We’re halfway through the year, and I’m confident movies are “back on track”. 2014 had some admirable features, but it seemed like everyone collectively decided to focus on technical achievements. As far as award darlings are concerned, our minds have yet to be blown by this year’s selections. However, 2015 has given movie goers wonderful experiences.
Killers made me feel queasy, but in a good way. Its story about two serial murderers was absorbing, even though the graphic violence was repelling. Kazuki Kitamura was terrifying as Nomura, a narcissistic, ruthless being. Whenever he locked his eyes on someone, you could see a plan materializing in his head. Countering his insanity was Oka Antara as Bayu, a journalist who options for murder when justice is begging to be served. V/H/S/ 2’s directorial duo The Mo Brothers applied their talent for hard-hitting action and gripping storytelling, and made an excellent movie that was hardly seen.
On a more sentimental note, the Canadian romance Tru Love featured Shauna MacDonald and Kate Trotter in two of the best performances I’ve seen this year – so far. The film was a little too soapy, but they were lovely together.
Let’s not forget about those weird performances. Al Pacino was hammy in The Humbling and Michael Douglas was off his rocker as he hunted a hunk in Beyond the Reach. Hopefully Douglas is back in business for this Summer’s Ant-Man. The lethargic horror film It Follows is in the running for being the most overrated film of the year, while The Spongebob Movie: Sponge out of Water is the most underrated movie I’ve seen so far. It’s too bad some immediately label Sponge out of Water as a kiddie cash-in, and disregard its trippy hijinx and hilarious subversiveness.
For a first-time filmmaker, Michele Josue’s gives her film an invigorating style, using various ways to show the rapid change in Shepard’s life. Through his travels to different destinations, to the range from Matt’s lighthearted outlook to his darker moments. While the film deals with heartbreak, it encourages movie goers to find inner strength.
Documentarian Brett Morgen has peeled back the musician’s enigmatic career to find the origin behind his hurt and disassociation. ‘Kurt Cobain: Montage of Heck’ is an epic documentary that takes viewers from life to death. It’s marvelous to watch as well as heartbreaking.
#1. White God
‘White God’ is perfect. It’s an amazing achievement in filmmaking and features some of the best animal integrations I’ve ever seen in a movie.
What isn’t off the shelf about David Hewlett’s lazy futuristic space horror? A movie so disinterested in itself that it doesn’t bother to disguise that the production is recycling its sets.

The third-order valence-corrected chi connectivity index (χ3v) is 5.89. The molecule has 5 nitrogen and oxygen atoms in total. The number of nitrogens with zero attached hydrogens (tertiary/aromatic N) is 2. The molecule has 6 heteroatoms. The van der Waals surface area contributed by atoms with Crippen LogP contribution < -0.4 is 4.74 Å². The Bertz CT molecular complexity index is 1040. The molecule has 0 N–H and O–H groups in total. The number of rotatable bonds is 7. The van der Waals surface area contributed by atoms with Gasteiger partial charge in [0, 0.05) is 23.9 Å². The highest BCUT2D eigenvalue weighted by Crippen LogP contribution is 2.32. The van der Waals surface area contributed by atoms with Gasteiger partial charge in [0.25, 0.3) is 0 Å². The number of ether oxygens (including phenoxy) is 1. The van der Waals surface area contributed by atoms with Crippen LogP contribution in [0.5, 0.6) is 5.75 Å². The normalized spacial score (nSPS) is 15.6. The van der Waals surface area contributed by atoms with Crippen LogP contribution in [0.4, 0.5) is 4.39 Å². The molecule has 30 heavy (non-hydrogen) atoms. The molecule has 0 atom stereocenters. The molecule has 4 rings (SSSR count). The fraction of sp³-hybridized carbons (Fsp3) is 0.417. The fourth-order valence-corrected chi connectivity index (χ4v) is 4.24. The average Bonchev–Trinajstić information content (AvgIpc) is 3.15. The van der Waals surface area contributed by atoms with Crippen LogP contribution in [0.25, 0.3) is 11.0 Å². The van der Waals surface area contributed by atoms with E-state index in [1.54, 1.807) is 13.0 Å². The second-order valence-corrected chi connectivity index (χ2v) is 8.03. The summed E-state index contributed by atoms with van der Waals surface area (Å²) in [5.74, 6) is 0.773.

Within the first five minutes of ‘Paul Blart: Mall Cop 2’, Paul’s mother gets hit by a truck and dies. She had it easy – she didn’t have to watch the movie.
‘Why Don’t You Play in Hell?’ features characters who are crazy about filmmaking. And with cruel irony, ‘Why Don’t You Play in Hell?’ made me want to abandon movies.
This is tough. Its been a pretty good year so far.
It came down to three choices, but I have go with the film I’ve already seen multiple times. Unfortunately, it isn’t Mad Max: Fury Road; although this epic two hour long car chase featuring my man love Tom Hardy was near perfect. I also couldn’t pick Ex Machina either even though it’s probably my favourite directed movie of the year so far with a wonderfully compelling script. No, for my number one of the year so far, I had to choose the movie that had me giggling like a schoolgirl throughout. The film that made me want to go out and buy a $5000 suit the next day. It’s of course the delightfully violent, charming, and hilarious film Kingsman: The Secret Service.
Without a doubt: Jupiter Ascending. “Studios” get a lot of shit for stifling creativity and making notoriously stupid decisions, but I think they need to step in here and stop giving the Wachowskis free reign.
They reportedly started with a 600-page script. That doesn’t sound impressive – that just sounds silly. How they figured they could cut 450 pages and still keep their vision is beyond me. It obviously didn’t work out because this story about a janitor who is actually queen bee of the universe and falls in love with a werewolf alien hybrid while they hover roller skate around the city is by far the worst film I’ve sat through in a while.